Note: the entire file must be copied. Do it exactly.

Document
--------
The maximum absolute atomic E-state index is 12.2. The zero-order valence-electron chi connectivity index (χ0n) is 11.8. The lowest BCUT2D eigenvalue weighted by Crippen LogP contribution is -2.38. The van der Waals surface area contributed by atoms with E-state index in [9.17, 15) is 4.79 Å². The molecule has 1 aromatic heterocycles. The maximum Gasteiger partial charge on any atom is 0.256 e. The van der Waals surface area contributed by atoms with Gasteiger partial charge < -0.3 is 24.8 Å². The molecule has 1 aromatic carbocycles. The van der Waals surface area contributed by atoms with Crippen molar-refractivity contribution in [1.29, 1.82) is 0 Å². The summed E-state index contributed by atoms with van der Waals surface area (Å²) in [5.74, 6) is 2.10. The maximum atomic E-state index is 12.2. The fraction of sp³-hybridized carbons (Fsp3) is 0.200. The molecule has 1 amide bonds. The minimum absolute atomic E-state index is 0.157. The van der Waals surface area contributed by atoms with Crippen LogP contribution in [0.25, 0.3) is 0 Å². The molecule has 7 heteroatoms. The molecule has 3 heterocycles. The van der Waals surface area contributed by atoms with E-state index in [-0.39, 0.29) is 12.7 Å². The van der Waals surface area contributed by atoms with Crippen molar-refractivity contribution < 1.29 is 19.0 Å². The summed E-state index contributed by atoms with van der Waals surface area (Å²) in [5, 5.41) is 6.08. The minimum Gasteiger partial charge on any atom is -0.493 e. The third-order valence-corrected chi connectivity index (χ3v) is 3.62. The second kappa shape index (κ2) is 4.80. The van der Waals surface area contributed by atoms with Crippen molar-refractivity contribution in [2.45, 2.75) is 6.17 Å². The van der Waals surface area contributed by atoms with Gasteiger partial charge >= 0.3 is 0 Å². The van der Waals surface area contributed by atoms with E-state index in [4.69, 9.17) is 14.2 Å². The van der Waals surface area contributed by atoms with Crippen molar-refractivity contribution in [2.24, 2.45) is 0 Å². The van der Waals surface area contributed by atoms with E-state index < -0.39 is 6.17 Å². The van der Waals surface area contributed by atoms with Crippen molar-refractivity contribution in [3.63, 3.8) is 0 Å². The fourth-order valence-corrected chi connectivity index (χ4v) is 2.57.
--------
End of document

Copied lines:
The maximum absolute atomic E-state index is 12.2. The zero-order valence-electron chi connectivity index (χ0n) is 11.8. The lowest BCUT2D eigenvalue weighted by Crippen LogP contribution is -2.38. The van der Waals surface area contributed by atoms with E-state index in [9.17, 15) is 4.79 Å². The molecule has 1 aromatic heterocycles. The maximum Gasteiger partial charge on any atom is 0.256 e. The van der Waals surface area contributed by atoms with Gasteiger partial charge < -0.3 is 24.8 Å². The molecule has 1 aromatic carbocycles. The van der Waals surface area contributed by atoms with Crippen molar-refractivity contribution in [1.29, 1.82) is 0 Å². The summed E-state index contributed by atoms with van der Waals surface area (Å²) in [5.74, 6) is 2.10. The maximum atomic E-state index is 12.2. The fraction of sp³-hybridized carbons (Fsp3) is 0.200. The molecule has 1 amide bonds. The minimum absolute atomic E-state index is 0.157. The van der Waals surface area contributed by atoms with Crippen LogP contribution in [0.25, 0.3) is 0 Å². The molecule has 7 heteroatoms. The molecule has 3 heterocycles. The van der Waals surface area contributed by atoms with E-state index in [-0.39, 0.29) is 12.7 Å². The van der Waals surface area contributed by atoms with Crippen molar-refractivity contribution < 1.29 is 19.0 Å². The summed E-state index contributed by atoms with van der Waals surface area (Å²) in [5, 5.41) is 6.08. The minimum Gasteiger partial charge on any atom is -0.493 e. The third-order valence-corrected chi connectivity index (χ3v) is 3.62. The second kappa shape index (κ2) is 4.80. The van der Waals surface area contributed by atoms with Crippen molar-refractivity contribution in [2.45, 2.75) is 6.17 Å². The van der Waals surface area contributed by atoms with Gasteiger partial charge >= 0.3 is 0 Å². The van der Waals surface area contributed by atoms with E-state index in [4.69, 9.17) is 14.2 Å². The van der Waals surface area contributed by atoms with Crippen molar-refractivity contribution in [2.24, 2.45) is 0 Å². The van der Waals surface area contributed by atoms with E-state index < -0.39 is 6.17 Å². The van der Waals surface area contributed by atoms with Crippen molar-refractivity contribution in [3.63, 3.8) is 0 Å². The fourth-order valence-corrected chi connectivity index (χ4v) is 2.57.